One final thought on the Song of the Summer: how come none of the other seasons get their own song?

Wednesday, July 29, 2009

Bam Bam

I'm sad to say that the summer is already more than half over. Yuck! So, anyway, what have I been up to thus far?

Well, the highlight of my summer thus far would have to be the week long trip to Jamaica I took along with my "sister-from-another-mother" (i.e. Ada) and some other members of her Houston crew at the end of June/beginning of July. We stayed in Negril, which is a resort town on the island's more relaxed, less developed west end. We found a good deal for staying at the Grand Pineapple, an all-inclusive resort located right on the beach and within walking distance of nightlife spots.

Adjusting to Island Time was not a problem: most of our days were spent on the beach (fun fact: I am apparently incapable of lying out in the sun now without peeling), drinking (Red Stripe and assorted fruity rum drinks), and venturing out to live music venues at night (quote Ada "Don't be surprised if it's reggae!"). Our big innovation, which someone dubbed the Blue Bar, was to combine our top two activities by wading into the ocean with our drinks and sipping them while congregating around a beach float. We didn't get our arses in gear to go scuba diving until like 4 PM on our last day there, but on the plus side the diving was good and I think a couple of scuba sceptics might have been converted.

Other than that, our biggest excursion was the day trip we made to Mayfield Falls. The ride there through the lush, green mountains of the island's interior was an experience in itself (especially after our driver stopped off at a rasta shack on the side of the road – painted red, gold and green with a lion of zion). I remember we passed a lot of cute little girls and boys in school uniforms. I also noticed that the village mentality pervaded in the Jamaican countryside: when people pass someone they always acknowledge each other (some of the greetings I heard included "Respek" and "Rasta!"). Drivers even give a friendly honk when they pass people on the roadside.

So anyway, hiking up the falls was very cool. I was surprised how the water was crystal clear. At one point, our guide up the falls got us to swim below these rapids and through this little passage under the rocks. We were dubious at first when he told us that once you get to the bottom you'll be able to see the tunnel and the light at the other end you're supposed to be swimming towards, but sure enough...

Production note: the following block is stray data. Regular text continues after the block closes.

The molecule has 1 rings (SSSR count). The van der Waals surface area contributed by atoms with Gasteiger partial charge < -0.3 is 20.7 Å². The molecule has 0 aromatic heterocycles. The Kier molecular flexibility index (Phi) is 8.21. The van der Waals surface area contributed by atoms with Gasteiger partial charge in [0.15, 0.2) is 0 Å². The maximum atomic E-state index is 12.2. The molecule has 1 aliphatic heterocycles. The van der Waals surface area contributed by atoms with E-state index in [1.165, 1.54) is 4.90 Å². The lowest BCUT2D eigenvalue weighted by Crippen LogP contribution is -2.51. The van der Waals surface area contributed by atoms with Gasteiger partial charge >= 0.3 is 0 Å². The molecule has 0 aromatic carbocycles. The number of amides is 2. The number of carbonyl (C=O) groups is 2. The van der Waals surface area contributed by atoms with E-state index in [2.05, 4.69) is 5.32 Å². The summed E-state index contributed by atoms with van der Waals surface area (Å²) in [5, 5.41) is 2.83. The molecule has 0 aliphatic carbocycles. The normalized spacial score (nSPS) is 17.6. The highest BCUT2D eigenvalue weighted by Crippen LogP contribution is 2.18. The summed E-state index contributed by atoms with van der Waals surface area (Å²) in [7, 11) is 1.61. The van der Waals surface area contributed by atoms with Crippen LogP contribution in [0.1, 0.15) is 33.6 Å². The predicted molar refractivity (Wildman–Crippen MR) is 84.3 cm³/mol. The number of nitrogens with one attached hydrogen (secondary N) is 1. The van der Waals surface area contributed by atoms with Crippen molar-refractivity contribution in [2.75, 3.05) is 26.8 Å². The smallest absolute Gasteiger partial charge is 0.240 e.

I guess after this the guide got the impression that I was fearless or something because shortly after that he was all "follow me" and said something vague about "natural jumping." I followed him to this tree overlooking the water. There were rungs and notches to climb up, but it was still a little tricky especially as your footwear is by this point all wet and muddy. Then we got to this precariously narrow wooden platform maybe 15' up the tree and he was like "Ok, now turn around and jump." I was like "Whaa?" (In retrospect, I think I was expecting a rope jump or something).

So I was like "no way" and had to climb back down, which was 10x harder than climbing up or jumping. Plus I was shaken (and I had made the bad choice that day of wearing these swimming trunks that constantly slip down my arse). So I wussed out, but then after I saw the guide and Zach jump, I was like "Oh, I think I can do that." You see, all I needed was to see how it was done! So I climbed back up and after hestitating for awhile (it's mostly scary because you start off on the platform with your arms wrapped around the tree – afraid you are going to slip and fall and crack your head open – and then you have to make a quick 180-degree turn and jump into the water). But, on the plus side, it was one of those easy jumps where there's no wrong way to leap into the water (i.e. there's water directly below you, and you don't need to worry about clearing any rocks or anything).

And thus begun my love affair with jumping into water from a height. Later in the trip, Zach rented a bungalow at this hotel in the cliffs for Ada's birthday (Note: if you want a bit more luxury than an all-inclusive resort, perhaps a romantic couple's vacation in Negril, there are some nice places to stay in the cliffs overlooking the ocean. The place we were at was called Catcha Falling Star and it had a very chill, friendly staff plus a nice restaurant and a bar where you could open a tab for the day with your credit card). We had a great time: drinking Red Stripe, snorkeling in the slightly choppy waters below, dancing around in a sunshower outside the bungalow.

Plus there was cliff diving! I jumped off of what seemed to be the most imposing and dangerous looking ledge in our general vicinity (for some reason deciding to do this when almost no one was there to witness it). This was definitely higher than the tree platform and also there were rocks below that you could potentially kill yourself on so you needed to like take a big step off the cliff.

Here's the photographic evidence: a shot snapped by new friend Beth. It was taken from kind of far away but you can tell it is me by how my arms are all spazzy midair. Also, those are the friggin' swimtrunks that won't stay up! That other guy in the photo had jumped off the ledge a few minutes earlier, and he gave me some pointers before my leap. Oh, and I landed arse first which smarted somewhat.

I think the reasons I felt obliged to do these jumps were threefold: (a) I was on vacation and in Jamaica and when was I going to get another opportunity to do this?, (b) I may have felt like I had something to prove to Ada and Zach after my TOTALLY JUSTIFIED motorbike-related freakout on a muddy mountain trail on Koh Phangan (let me know if you would like to see a future blog post on this), and (c) I think I felt like I needed to conquer this type of fear if I ever want to be a serious competitor on Ninja Warrior (this will definitely be the subject of a future post).

So yeah, in conclusion, Jamaica rocked. Sorry about the blogging hiatus, but look I'm back now.